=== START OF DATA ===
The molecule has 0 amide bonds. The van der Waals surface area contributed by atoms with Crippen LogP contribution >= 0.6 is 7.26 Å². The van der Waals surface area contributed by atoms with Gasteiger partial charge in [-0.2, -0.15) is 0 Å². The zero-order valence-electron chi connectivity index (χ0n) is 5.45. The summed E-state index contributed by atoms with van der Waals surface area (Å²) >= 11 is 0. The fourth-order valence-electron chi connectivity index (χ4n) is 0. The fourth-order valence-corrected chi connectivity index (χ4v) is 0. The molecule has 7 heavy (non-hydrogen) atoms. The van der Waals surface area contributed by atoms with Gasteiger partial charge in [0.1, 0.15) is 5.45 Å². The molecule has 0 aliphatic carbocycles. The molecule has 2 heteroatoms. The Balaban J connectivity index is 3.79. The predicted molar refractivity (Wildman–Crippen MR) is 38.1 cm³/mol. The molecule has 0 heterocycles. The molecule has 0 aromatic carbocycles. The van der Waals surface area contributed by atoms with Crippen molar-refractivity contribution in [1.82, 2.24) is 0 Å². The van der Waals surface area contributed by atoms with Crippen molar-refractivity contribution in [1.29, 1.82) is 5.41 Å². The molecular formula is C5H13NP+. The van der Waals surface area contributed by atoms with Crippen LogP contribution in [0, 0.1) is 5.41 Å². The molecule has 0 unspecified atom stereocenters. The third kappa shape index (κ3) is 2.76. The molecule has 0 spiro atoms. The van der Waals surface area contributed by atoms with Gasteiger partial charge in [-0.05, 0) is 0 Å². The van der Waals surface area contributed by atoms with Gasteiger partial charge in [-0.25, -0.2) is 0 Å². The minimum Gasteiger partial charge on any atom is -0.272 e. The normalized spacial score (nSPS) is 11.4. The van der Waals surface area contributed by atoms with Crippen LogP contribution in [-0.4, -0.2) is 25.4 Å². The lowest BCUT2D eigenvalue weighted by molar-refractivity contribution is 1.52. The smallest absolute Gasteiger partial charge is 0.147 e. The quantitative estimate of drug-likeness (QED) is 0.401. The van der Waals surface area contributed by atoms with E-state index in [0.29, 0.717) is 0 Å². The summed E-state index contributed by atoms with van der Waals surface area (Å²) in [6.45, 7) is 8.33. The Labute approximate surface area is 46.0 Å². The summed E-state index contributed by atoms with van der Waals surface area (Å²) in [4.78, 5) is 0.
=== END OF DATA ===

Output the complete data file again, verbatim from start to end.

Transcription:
The molecule has 0 amide bonds. The van der Waals surface area contributed by atoms with Crippen LogP contribution >= 0.6 is 7.26 Å². The van der Waals surface area contributed by atoms with Gasteiger partial charge in [-0.2, -0.15) is 0 Å². The zero-order valence-electron chi connectivity index (χ0n) is 5.45. The summed E-state index contributed by atoms with van der Waals surface area (Å²) >= 11 is 0. The fourth-order valence-electron chi connectivity index (χ4n) is 0. The fourth-order valence-corrected chi connectivity index (χ4v) is 0. The molecule has 7 heavy (non-hydrogen) atoms. The van der Waals surface area contributed by atoms with Gasteiger partial charge in [0.1, 0.15) is 5.45 Å². The molecule has 0 aliphatic carbocycles. The molecule has 2 heteroatoms. The Balaban J connectivity index is 3.79. The predicted molar refractivity (Wildman–Crippen MR) is 38.1 cm³/mol. The molecule has 0 heterocycles. The molecule has 0 aromatic carbocycles. The van der Waals surface area contributed by atoms with Crippen molar-refractivity contribution in [1.82, 2.24) is 0 Å². The van der Waals surface area contributed by atoms with Crippen molar-refractivity contribution in [1.29, 1.82) is 5.41 Å². The molecular formula is C5H13NP+. The van der Waals surface area contributed by atoms with Crippen LogP contribution in [0, 0.1) is 5.41 Å². The molecule has 0 unspecified atom stereocenters. The third kappa shape index (κ3) is 2.76. The molecule has 0 spiro atoms. The van der Waals surface area contributed by atoms with Gasteiger partial charge in [-0.05, 0) is 0 Å². The van der Waals surface area contributed by atoms with Gasteiger partial charge in [-0.25, -0.2) is 0 Å². The minimum Gasteiger partial charge on any atom is -0.272 e. The normalized spacial score (nSPS) is 11.4. The van der Waals surface area contributed by atoms with Crippen LogP contribution in [-0.4, -0.2) is 25.4 Å². The lowest BCUT2D eigenvalue weighted by molar-refractivity contribution is 1.52. The smallest absolute Gasteiger partial charge is 0.147 e. The quantitative estimate of drug-likeness (QED) is 0.401. The van der Waals surface area contributed by atoms with E-state index in [0.29, 0.717) is 0 Å². The summed E-state index contributed by atoms with van der Waals surface area (Å²) in [6.45, 7) is 8.33. The Labute approximate surface area is 46.0 Å². The summed E-state index contributed by atoms with van der Waals surface area (Å²) in [4.78, 5) is 0.